Enough Already

July 16, 2007

I am reaching a level of frustration that I doubt I have ever reached before in my life. The stress and frustration created by the Benoit tragedy and the resulting media coverage has reached dangerous proportions for me and I feel I need to vent now in an attempt to not explode later. I believe I have managed to put behind me the stress and anxiety of the actual events, but am ready to explode with frustration over what is being done after the fact, by both the business and the media as a whole.

I’ve been following as much media coverage as I can and with very few exceptions have had all that I can take. I am ready to scream “ENOUGH ALREADY!” to both the media and those representatives of this industry who seem to be more concerned with spin, denial, and damage control than addressing real issues and perhaps saving lives.

How many times are we going to hear the same people, saying the same things? I think we all get the fact that Chris Benoit was loved and respected by everyone who knew or worked with him, and that his actions that weekend were horrific and unexplainable. I’m not trying to down play what happened or how horrible it was, but continually stating how horrible and inexplicable it was accomplishes nothing. Three people are dead and the media seems content to just point fingers of blame and throw buzz words like “Roid Rage” around instead of looking for solutions. On the other hand the Industry on the whole seems content to just deny and redirect, in hopes of moving past it all.

This is what has gotten to me the most, the denial. We’ve seen countless drug-related wrestling deaths in the last 10+ years and we (me included) have always managed to grieve, accept, and move on. In the past I think we have all managed to look the other way accepting that, for the most part, drug-related deaths are self-inflicted, and those who died had made their own choices and suffered their own fates. That doesn’t wash anymore! Two very innocent people are dead (Nancy and Daniel) and drugs in the wrestling business were at least, to some extent, a contributing factor. We can’t look the other way any more, attitudes about drugs and drug use in this industry have to change and they have to change now, before more people die.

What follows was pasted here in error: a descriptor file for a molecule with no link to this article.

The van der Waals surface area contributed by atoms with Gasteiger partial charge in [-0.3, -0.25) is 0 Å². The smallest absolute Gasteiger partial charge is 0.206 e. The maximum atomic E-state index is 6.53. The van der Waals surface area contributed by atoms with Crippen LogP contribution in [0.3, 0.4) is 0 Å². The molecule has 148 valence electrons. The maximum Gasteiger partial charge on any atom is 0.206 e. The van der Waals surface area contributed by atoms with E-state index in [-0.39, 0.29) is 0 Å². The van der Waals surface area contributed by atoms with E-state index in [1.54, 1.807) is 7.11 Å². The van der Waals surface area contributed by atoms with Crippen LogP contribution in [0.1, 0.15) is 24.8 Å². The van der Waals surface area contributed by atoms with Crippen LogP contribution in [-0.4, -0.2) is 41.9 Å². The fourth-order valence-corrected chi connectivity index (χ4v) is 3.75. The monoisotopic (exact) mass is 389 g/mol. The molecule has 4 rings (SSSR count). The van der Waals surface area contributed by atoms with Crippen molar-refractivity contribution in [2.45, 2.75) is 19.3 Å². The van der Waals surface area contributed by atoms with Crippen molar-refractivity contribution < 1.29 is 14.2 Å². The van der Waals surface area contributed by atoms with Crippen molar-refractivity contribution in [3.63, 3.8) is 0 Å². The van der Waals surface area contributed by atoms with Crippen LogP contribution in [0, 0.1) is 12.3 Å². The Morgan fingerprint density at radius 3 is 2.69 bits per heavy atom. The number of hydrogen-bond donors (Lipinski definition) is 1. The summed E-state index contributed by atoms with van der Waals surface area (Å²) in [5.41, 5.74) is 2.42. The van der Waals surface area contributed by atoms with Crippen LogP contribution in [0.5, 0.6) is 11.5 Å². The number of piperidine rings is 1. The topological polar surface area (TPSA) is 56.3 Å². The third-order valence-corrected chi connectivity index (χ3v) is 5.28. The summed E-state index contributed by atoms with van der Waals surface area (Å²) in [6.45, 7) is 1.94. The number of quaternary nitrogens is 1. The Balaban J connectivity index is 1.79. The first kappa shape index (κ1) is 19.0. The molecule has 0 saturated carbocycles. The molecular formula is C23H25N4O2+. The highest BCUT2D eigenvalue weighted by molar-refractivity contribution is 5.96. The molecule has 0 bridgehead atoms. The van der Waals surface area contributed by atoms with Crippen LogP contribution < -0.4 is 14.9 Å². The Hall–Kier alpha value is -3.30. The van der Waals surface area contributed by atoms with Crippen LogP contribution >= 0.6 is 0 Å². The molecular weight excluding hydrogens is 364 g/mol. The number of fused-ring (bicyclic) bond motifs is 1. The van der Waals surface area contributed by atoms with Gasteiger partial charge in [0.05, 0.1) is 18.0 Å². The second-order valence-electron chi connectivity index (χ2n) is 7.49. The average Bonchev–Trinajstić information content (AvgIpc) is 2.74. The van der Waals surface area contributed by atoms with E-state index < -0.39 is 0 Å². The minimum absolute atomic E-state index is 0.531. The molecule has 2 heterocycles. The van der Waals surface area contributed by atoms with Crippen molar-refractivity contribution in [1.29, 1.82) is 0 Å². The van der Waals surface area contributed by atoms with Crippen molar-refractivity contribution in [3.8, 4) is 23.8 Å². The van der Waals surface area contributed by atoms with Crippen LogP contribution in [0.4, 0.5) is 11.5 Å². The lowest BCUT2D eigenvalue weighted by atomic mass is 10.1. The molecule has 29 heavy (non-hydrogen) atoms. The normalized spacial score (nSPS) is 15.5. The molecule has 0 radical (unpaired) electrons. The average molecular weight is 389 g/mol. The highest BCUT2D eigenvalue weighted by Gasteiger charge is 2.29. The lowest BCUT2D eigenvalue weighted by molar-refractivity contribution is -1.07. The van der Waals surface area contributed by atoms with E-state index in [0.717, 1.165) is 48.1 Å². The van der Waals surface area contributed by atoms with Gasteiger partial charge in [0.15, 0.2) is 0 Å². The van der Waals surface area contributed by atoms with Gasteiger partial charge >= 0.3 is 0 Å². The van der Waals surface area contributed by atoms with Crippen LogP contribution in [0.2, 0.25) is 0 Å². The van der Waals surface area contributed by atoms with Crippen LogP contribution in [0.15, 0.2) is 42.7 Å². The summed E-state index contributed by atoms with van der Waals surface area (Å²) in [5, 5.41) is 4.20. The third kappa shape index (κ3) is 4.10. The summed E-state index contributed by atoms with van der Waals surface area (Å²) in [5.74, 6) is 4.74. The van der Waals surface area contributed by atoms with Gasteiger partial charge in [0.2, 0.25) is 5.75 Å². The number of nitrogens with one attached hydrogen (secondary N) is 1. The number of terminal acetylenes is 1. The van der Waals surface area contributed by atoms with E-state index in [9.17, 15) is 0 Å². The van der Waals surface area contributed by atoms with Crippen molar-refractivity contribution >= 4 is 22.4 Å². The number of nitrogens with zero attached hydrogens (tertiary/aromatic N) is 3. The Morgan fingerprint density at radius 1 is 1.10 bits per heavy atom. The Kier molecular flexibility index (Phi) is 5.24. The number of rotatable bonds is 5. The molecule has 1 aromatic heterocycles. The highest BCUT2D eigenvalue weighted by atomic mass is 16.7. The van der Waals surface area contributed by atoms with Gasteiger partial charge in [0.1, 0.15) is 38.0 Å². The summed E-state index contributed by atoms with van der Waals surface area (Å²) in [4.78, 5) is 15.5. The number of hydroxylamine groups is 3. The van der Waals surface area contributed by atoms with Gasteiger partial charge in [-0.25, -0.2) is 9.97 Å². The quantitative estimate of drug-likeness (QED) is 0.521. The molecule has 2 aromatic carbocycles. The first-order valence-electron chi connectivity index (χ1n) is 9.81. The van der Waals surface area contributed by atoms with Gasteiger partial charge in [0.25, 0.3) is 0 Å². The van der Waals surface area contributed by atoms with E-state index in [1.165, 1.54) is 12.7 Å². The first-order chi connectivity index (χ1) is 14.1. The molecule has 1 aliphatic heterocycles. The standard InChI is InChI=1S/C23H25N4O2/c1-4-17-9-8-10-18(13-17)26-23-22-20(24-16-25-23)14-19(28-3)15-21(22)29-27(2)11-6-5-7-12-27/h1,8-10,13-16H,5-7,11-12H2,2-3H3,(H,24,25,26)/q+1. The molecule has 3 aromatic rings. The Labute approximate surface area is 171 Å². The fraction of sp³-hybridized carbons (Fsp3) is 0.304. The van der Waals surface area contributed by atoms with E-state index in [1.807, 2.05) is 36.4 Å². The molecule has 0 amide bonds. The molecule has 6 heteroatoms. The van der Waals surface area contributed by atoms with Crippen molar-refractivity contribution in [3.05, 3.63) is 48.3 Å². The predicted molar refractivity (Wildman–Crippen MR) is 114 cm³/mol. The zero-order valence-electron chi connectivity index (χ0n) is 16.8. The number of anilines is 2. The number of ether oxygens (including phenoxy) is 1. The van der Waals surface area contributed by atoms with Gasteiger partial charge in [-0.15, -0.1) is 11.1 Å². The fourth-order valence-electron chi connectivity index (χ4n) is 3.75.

This industry does have a drug problem and people need to start admitting it and addressing the problem at hand. I’m not saying that WWE is at fault here or that it’s roster consists of nothing but a bunch of drug crazed pill addicts and steroid monsters, but WWE’s constant spin that they, “Put smiles on people’s faces” and that they focus on and promote “Entertainment” not “Size” is a bit hard for me to stomach. I was so disappointed with The Larry King show with Cena and Jericho. Yes, WWE does put smiles on people’s faces, and yes they will promote entertainment in addition to size, but neither of those statements have much to do with anything except changing the subject and avoiding the issue.

In my opinion WWE needs to stand up and say, “Yes, drugs are a problem in our industry” and admit that they now realize that their wellness program isn’t doing enough. I truly believe that they implemented that program with good intentions yet they seem to defend it with half-truths and obfuscation. I think this business has been stuck in the old Kay Fabe era of wrestling so long that everyone still spins and denies out of habit. Steroids and pain pill addictions are a very real problem in pro-wrestling as they are in society as a whole, yet no one wants to admit what at this point should be painfully obvious. Now is not the time for denial or even blame placement. Now is the time for change. Now is the time for cleaning up this business, and saving lives. The status quo isn’t working; people are dying.

Lance Evers